The economic value and sustainable harvest of plants and animals from the tropical forest: Assumptions, hypotheses, and methods
Purchase on Springer.com
$39.95 / €34.95 / £29.95*
Rent the article at a discountRent now
* Final gross prices may vary according to local VAT.
Recent studies of non-timber products from tropical rain forests have emphasized the economic value of these products and the sustainability of present harvests. Many of these studies rely upon a set of untested assumptions about the effects of harvesting upon the forest and the economic value of non-timber forest products in both the marketplace and in the daily life of rural people. These assumptions were formulated as a series of hypotheses during the workshop held in the Regional Community Forestry Training Center, Kesetsart University, Bangkok, in May 1992. The six hypotheses developed by workshop participants will be used to guide future research. As the hypotheses are tested, the data will be used to create a more realistic assessment of the sustainability and economic value of extraction of non-timber products from tropical forests.
- Appasamy, P. 1993. Role of non-timber forest products in a subsistence economy: the case of a joint forestry project in India. Economic Botany 47:258–267.
- Bawa, K. S. 1992. The riches of tropical forests: non-timber products. Trends in Ecology and Evolution7:361–363. CrossRef
- Browder, J. O. 1992. Social and economic constraints on the development of market-oriented extractive reserves in Amazon rain forests. Pages 33–42in D. C. Nepstad and S. Schwartzman, eds., Non-timber products from tropical forests: evaluation of a conservation and development strategy. Advances in Economic Botany 9. The New York Botanical Garden, Bronx, NY.
- Chopra, K. 1993. The value of non-timber forest products: an estimate from India. Economic Botany47:251–257.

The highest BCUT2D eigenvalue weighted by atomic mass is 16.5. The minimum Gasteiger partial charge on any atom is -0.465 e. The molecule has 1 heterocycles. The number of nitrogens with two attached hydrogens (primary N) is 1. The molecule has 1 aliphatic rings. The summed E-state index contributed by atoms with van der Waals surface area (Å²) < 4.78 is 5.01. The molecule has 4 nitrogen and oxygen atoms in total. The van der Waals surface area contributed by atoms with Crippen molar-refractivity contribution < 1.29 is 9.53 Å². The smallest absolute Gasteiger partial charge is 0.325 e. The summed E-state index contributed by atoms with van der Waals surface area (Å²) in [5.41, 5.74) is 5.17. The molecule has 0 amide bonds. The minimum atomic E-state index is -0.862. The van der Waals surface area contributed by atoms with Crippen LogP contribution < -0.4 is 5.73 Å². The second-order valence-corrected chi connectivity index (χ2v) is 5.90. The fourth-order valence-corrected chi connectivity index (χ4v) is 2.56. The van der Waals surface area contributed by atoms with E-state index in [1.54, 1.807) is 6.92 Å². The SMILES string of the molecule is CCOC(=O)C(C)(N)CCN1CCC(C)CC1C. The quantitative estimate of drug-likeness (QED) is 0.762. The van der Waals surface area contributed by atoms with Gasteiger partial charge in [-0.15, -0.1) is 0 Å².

- de Beer, J. H., and M. J. McDermott. 1989. Economic value of non-timber forest products in southeast Asia. Council for the International Union of the Conservation of Nature, The Netherlands.
- Godoy, R. 1993. The effect of income on the extraction of non-timber forest products among the Sumu Indians of Nicaragua: preliminary findings. Manuscript. Harvard Institute for International Development, Cambridge, MA.
- Godoy, R., R. Lubowski, and A. Markandya. 1993. A method for the economic valuation of non-timber tropical forest products. Economic Botany 47: 220–233.
- Gunatilake, H. M., D. M. A. H. Senaratne, and P. Abeygunawardena. 1993. Role of non-timber forest products in the economy of the peripheral communities of Knuckles National Wilderness Area of Sri Lanka: a farming systems approach. Economic Botany47:275–281.
- Gunatilleke, I. A. U. N, C. V. S. Gunatilleke, and P. Abeygunawardena. 1993. Interdisciplinary research towards management of non-timber forest resources in lowland rain forests of Sri Lanka. Economic Botany47:282–290.
- Hall, P., and K. Bawa. 1993. Methods to assess the impact of extraction of non-timber tropical forest products on plant populations. Economic Botany47:234–247.
- Homma, A. K. O. 1992. The dynamics of extraction in Amazonia: a historical perspective. Pages 23–31in D. C. Nepstad and S. Schwartzman, eds., Non-timber products from tropical forests: evaluation of a conservation and development strategy. Advances in Economic Botany 9. The New York Botanical Garden, Bronx, NY.
- Martin, P. S. 1984. Prehistoric overkill: the global model. Pages 354–403in P. S. Martin and R. G. Klein, eds., Quaternary extinctions. University of Arizona Press, Tucson.
- Panayotou, T., and P. Ashton. 1992. Not by timber alone: the case for multiple use management of tropical forests. Island Press, Covelo, CA.
- Peters, C. 1992. The ecology and economics of oligarchic forests. Pages 15–22in D. C. Nepstad and S. Schwartzman, eds., Non-timber products from tropical forests: evaluation of a conservation and development strategy. Advances in Economic Botany 9. The New York Botanical Garden, Bronx, NY.
- Peters, C, A. H. Gentry, and R. O. Mendelsohn. 1989. Valuation of an Amazonian rain forest. Nature339: 655–656. CrossRef
- Phillips, O., and A. H. Gentry. 1993. The useful plants of Tambopata, Peru. I. Statistical hypothesis tests with a new quantitative technique. Economic Botany47:15–32.
- Plotkin, M., and L. Famolare, eds. 1992. Sustainable harvest and marketing of rain forest products. Island Press, Washington, DC.
- The economic value and sustainable harvest of plants and animals from the tropical forest: Assumptions, hypotheses, and methods
Volume 47, Issue 3 , pp 215-219
- Cover Date
- Print ISSN
- Online ISSN
- Additional Links
- non-timber forest products
- economic valuation